Tag Archives: olympics

Dear Lyn Brown MP

1 Sep

Guest post by Caroline Tomes

Dear Lyn Brown MP,

Your role as an MP is to represent the views and concerns of your constituents, both those who did and did not vote for you. There are many ways to obtain this information, and I for one am glad to see my local MP engaging with Twitter and other social media.

One of the challenges is in assessing whether information you obtain is representative of your constituents.  The old saying “garbage in, garbage out” is a useful reminder about the importance of survey design. And I have some very real concerns regarding the surveys you have hosted recently on your website. 

You had a survey online asking for local views on healthcare. This was the first question:
Lyn survey pic1
Now there is nothing wrong with asking for people’s general opinions of health services (although I do wonder why you feel the need to repeat the work which Healthwatch Newham aptly do). However the response options are limited to ‘excellent’ ‘good’ or ‘satisfactory’, thereby preventing any negative feedback. This is ridiculously biased, and any results from this question will be inevitably skewed.

Do you not care if someone is ‘unsatisfied’ with their healthcare?

After I highlighted the poor question design you claimed something had gone wrong with the website ‘download’ (although the source code suggested the issue was with the survey design rather than things not being displayed). Either way, I was glad to see the healthcare survey taken off your website and hope you’ve deleted any data from this flawed survey.

However that wasn’t the only biased survey on your website. Your local business survey on the Olympics includes the following question:

Lyn survey pic2
Now where do I start?

Survey design faux-pas #1: leading questions; suggesting the Olympic Games had a positive impact.

Survey design faux-pas #2: the scale is biased and it also doesn’t make sense.

It’s just a terribly written question. For example: what would you select if you felt the Olympics had a big negative impact? What is the difference between impact two, four or six? I’m not sure what responses you’ve had to this survey, but I’m very confident that you won’t be able to use this information in any meaningful way.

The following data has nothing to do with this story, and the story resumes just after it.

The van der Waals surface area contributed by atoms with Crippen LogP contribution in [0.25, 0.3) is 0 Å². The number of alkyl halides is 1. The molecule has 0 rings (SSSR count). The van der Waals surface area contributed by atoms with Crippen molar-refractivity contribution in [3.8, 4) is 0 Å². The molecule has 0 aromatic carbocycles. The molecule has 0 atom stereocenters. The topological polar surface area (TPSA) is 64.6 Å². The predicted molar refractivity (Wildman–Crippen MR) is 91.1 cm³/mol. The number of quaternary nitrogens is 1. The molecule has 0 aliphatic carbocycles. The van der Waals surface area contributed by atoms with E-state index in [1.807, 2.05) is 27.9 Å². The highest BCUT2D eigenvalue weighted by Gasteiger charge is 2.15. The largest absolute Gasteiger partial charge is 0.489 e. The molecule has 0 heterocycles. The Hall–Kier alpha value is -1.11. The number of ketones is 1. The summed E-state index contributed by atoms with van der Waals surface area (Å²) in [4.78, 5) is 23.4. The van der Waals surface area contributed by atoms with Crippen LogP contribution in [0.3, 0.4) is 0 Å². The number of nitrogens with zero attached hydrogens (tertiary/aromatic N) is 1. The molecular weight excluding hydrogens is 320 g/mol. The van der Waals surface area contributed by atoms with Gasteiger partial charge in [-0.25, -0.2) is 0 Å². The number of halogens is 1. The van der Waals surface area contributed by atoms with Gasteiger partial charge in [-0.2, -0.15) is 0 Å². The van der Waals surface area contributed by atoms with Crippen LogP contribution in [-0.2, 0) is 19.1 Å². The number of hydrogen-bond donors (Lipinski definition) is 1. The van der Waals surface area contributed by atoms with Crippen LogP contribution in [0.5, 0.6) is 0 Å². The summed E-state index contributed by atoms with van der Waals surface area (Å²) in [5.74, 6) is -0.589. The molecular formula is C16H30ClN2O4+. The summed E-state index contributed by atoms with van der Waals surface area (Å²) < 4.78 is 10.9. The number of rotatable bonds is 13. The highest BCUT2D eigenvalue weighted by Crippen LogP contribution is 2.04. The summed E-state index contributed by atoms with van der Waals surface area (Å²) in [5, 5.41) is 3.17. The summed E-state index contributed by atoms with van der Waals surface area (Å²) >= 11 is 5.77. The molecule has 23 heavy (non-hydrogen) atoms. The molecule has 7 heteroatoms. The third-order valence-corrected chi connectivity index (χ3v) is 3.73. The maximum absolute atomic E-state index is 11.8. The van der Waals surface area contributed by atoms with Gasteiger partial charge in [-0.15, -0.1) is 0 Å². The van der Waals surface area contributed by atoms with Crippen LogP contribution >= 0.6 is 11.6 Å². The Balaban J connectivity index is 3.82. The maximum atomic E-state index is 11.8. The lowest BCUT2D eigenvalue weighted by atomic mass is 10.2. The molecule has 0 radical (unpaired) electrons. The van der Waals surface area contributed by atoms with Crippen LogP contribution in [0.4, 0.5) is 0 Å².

I enjoy being a Newham resident. I’ve encountered many friendly local people, and the diversity of ethnicities and cultures makes Newham an exciting and vibrant place to be. That said; not everything is perfect here. For starters, Newham is currently the most deprived borough in London*, the TB capital of Europe, and I do wish there were more bins / fewer chicken bones in the local parks where I walk my dog.

I’m also pretty concerned that 100% of Newham’s elected representatives belong to the Labour party. Not because I necessarily disagree with that party politics but I strongly beleive that a one-party dominant system is just not healthy. Which is why it is so very important that any local surveys you conduct are unbiased and are representative of Newham people. 

With the forthcoming general election next year, I’m going to need a lot more convincing that you care about the real views of local people to get my vote.
Yours sincerely,
Caroline Tomes is a PhD researcher at UCL, public health professional and Newham resident. You can follow her on Twitter @carotomes

*Correction: originally published as ‘most deprived ward in London’. Edited to amend ward to borough.

Sir Robin Wales on ‘The World at One’

15 Aug

Newham’s mayor talking about employment and the Olympic legacy on BBC Radio 4’s The World at One today:

Fortress Wanstead Flats. Olympic police base takes shape. Bloody enormous.

27 Jun

on Instagram http://instagr.am/p/MYSvPckB3k/ – June 27, 2012 at 02:49PM

These are sprouting up all over Newham. Must be something going on!

27 Jun

on Instagram http://instagr.am/p/MYRf77EB2-/ – June 27, 2012 at 02:38PM

More Fun and Games in the Mayor’s Palace of Varieties

4 Jul

The Sunday Times carried a detailed story yesterday alleging that West Ham United made payments totalling £20,000 into the bank account of Dionne Knight, a director of the Olympic Park Legacy Company. This arrangement was put in place by Ian Tompkins, who is the director of West Ham who masterminded its Olympic stadium bid and Ms. Knight’s lover. In a previous life Mr. Tompkins was director of Communications at Newham Council, where he worked closely with the Mayor, Sir Robin Wales.